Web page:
Friday, February 10, 2012

Hannah v. Peel Case Brief

Hannah v. Peel

FACTS
-Peel (D) purchased a home in 1938 but never moved in. In 1940, during World War II, Peel’s home was requisitioned by the military. Hannah (P) was stationed in the house. Hannah found a brooch on a windowsill in a room in a remote part of the house that was being used as a sickbay.
-Hannah gave the brooch to the police. In 1942 the police gave it to Peel who then sold it for 66 pounds. There was no evidence that D knew of existence of the brooch before P discovered it. Hannah sued to regain possession of the brooch or its value and Peel in turn asserted that he had superior title because the brooch was found on his property.

ISSUE
-Who has the superior title to lost property that is found on land owned by another?

RULES
-Finder of lost property has superior title against the owner of the land on which it was found.
-While a man possesses everything attached to or under his land, he does not necessarily possess a thing lying unattached on the surface. There is no doubt that the brooch was lost property. Peel had neither prior possession of the brooch nor possession of the premises in which it was found at any time.

APPLICATION
-Court considered the authorities and adopted the rule of Bridges v. Hawkesworth. In Bridges, the plaintiff found money in Hawkesworth’s shop and left it with him in case the true owner returned. After three years Bridges sued for its return and the court ruled in his favor, holding that the finder of lost property has superior title to all but the true owner.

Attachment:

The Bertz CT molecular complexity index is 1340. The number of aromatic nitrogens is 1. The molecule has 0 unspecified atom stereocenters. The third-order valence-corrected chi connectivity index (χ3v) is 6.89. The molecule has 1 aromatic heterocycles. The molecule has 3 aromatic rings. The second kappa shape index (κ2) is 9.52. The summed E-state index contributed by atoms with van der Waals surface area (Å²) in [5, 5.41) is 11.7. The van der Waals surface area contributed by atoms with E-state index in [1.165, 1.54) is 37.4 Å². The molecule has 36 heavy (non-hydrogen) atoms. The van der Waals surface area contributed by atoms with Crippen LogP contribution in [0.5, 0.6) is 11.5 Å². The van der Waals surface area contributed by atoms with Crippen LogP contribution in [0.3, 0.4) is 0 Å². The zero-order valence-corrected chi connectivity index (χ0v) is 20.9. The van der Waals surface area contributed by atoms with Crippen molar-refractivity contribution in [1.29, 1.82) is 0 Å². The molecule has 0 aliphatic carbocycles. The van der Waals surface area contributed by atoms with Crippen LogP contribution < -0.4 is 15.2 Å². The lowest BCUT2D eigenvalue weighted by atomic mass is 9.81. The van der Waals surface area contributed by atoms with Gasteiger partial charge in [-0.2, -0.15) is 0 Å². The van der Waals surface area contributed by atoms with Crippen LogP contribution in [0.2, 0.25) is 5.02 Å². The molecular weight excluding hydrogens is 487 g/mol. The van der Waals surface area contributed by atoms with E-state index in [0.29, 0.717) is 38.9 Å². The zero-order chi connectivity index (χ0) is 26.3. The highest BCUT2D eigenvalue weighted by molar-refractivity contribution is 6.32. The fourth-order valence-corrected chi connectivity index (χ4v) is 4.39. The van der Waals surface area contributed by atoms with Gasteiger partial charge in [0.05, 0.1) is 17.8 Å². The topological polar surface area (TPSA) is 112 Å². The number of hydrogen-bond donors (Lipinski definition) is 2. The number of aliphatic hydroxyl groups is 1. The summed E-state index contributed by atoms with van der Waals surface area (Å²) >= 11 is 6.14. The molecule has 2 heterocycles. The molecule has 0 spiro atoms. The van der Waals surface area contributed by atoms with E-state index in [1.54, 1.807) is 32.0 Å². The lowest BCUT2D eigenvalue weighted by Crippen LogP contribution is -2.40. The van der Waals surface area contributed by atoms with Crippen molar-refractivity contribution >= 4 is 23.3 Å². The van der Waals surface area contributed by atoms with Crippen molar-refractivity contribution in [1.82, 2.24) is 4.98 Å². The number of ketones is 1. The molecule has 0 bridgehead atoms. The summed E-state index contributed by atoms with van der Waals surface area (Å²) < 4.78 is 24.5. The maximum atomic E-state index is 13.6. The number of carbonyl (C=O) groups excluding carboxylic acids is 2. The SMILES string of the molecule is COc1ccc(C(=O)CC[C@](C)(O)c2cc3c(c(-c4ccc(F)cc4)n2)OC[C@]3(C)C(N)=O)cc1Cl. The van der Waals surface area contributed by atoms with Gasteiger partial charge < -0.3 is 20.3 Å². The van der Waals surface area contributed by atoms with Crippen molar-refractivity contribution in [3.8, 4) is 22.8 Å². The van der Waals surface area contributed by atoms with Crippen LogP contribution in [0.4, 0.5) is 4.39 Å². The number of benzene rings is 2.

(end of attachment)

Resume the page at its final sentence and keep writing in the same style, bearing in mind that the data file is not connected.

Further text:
Discussed Cases
South Staffordshire Water Co. v. Sherman
-Two rings were found, owner of the land got the rings.
-Found in the course of agency.  Here it was found at the bottom of a pool, not in a public area.

Elwes v. Brigg Gas Co.
-Boat was embedded in soil, court found that the owner was entitled, not the lesee.
-Under the lease did the gas company have right to the boat?  
-Occupancy:  who has first possession?
-As compared to Hannah, Peel (the O) never was in occupancy of the room.  (His ownership was 100% constructive)

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